By Dr. Mercola
Today we know that trading saturated fats for added sugars and trans fats in our diet was one of the worst lifestyle alterations, as it's a recipe for obesity, heart disease, cancer and other chronic diseases.1,2 Research demonstrates that once your daily caloric intake of sugar reaches 18 percent, you suffer a 200 percent increase in metabolic harm that promotes prediabetes and diabetes.3
To put this into perspective, the National Academy of Medicine (formerly the Institute of Medicine) places the upper limit of added sugar intake at 25 percent of your daily calories,4 well above the 18 percent where you suffer metabolic consequences, and considerably higher than the amount your body nutritionally requires — which is zero.
Fortunately, the recommendation to eat a low-fat diet is slowly starting to lose ground. The 2015 Dietary Guidelines for Americans recognizes that total fat intake has no bearing on the development of obesity or heart disease.5 Instead, the guidelines correctly warn the primary culprits behind these diet-based health conditions is sugar and refined grains.6
However, while saturated fat is not the villain it was once believed to be, the source of the fat needs to be taken into consideration. Cheese is a food derived from milk, which is rich in saturated fats that may or may not be healthy for you, depending upon how the cows were raised and fed.
America's Declining Desire for Dairy
The total amount of cow's milk consumed in America has been dropping over the past decade. In an era where people have more beverage options available to them, the thirst for milk appears to be dwindling. The U.S. Department of Agriculture (USDA) reported declining sales in milk for six straight years and anticipates the same will be true at the end of 2017.7
On average, Americans drank 155 pounds (70 kilograms) of milk per year as of 2016, down by one-third from consumption rates recorded in 1980. In this same time period, dairy farmers began producing more milk each year. The push began in the mid-20th century when Americans were encouraged to drink two to three glasses of milk each day to maintain optimal health and prevent osteoporosis.8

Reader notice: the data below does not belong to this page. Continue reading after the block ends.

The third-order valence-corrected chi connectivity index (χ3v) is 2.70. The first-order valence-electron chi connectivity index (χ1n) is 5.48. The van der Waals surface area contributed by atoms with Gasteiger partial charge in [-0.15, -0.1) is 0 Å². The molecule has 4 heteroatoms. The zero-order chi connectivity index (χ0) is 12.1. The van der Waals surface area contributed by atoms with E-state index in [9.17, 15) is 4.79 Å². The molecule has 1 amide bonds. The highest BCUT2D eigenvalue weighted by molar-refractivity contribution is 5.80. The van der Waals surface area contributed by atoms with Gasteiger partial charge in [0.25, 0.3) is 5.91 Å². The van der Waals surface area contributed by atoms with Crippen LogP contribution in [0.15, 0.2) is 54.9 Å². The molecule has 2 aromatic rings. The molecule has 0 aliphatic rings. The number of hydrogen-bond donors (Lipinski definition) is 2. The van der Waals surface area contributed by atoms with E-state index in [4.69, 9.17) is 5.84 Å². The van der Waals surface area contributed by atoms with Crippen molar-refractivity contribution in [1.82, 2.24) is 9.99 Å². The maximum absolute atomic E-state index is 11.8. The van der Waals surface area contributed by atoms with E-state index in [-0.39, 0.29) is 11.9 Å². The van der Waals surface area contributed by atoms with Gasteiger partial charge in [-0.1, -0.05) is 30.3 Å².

In the 1990s the "Got Milk" slogan hit the magazines as milk sales were already experiencing a decline. Combined with the debate over growth-hormone injected cows and a strong animal rights movement, the sale of milk continued in a downward spiral. This decline in sales also led to a drop in profits for farmers who were forced to pour 43 million gallons of excess milk down the drain.9
Farmers are actually dumping milk into fields, manure lagoons or using it as animal feed. There was enough milk wasted in 2016 to fill 66-Olympic sized swimming pools, and was the most recorded waste of cow's milk in 16 years. In an effort to help private farmers, the USDA offered to purchase $20 million in cheddar cheese to reduce a surplus that had reached record levels.10
In addition, the USDA provided another $11 million through the Dairy Margin Protection Program to farmers the year before. Market prices for milk fell 36 percent from a high recorded in 2014 when the supply was low. In an effort to fill the gap when prices were high, farmers expanded their operations, which led to an excess of milk production.11
Cheese Consumption on the Rise
Some of the excess cow's milk is now being used in domestic cheese production, which reached a record 5.35 million metric tons in 2016.12 This represents an increase in production of 7.6 percent from two years previously. While consumption of milk fell by 33 percent between 1980 and the present, the consumption of cheese doubled. The average American eats approximately 35 pounds of cheese each year and the sale of butter was at an all-time high of 870,000 tons in 2016.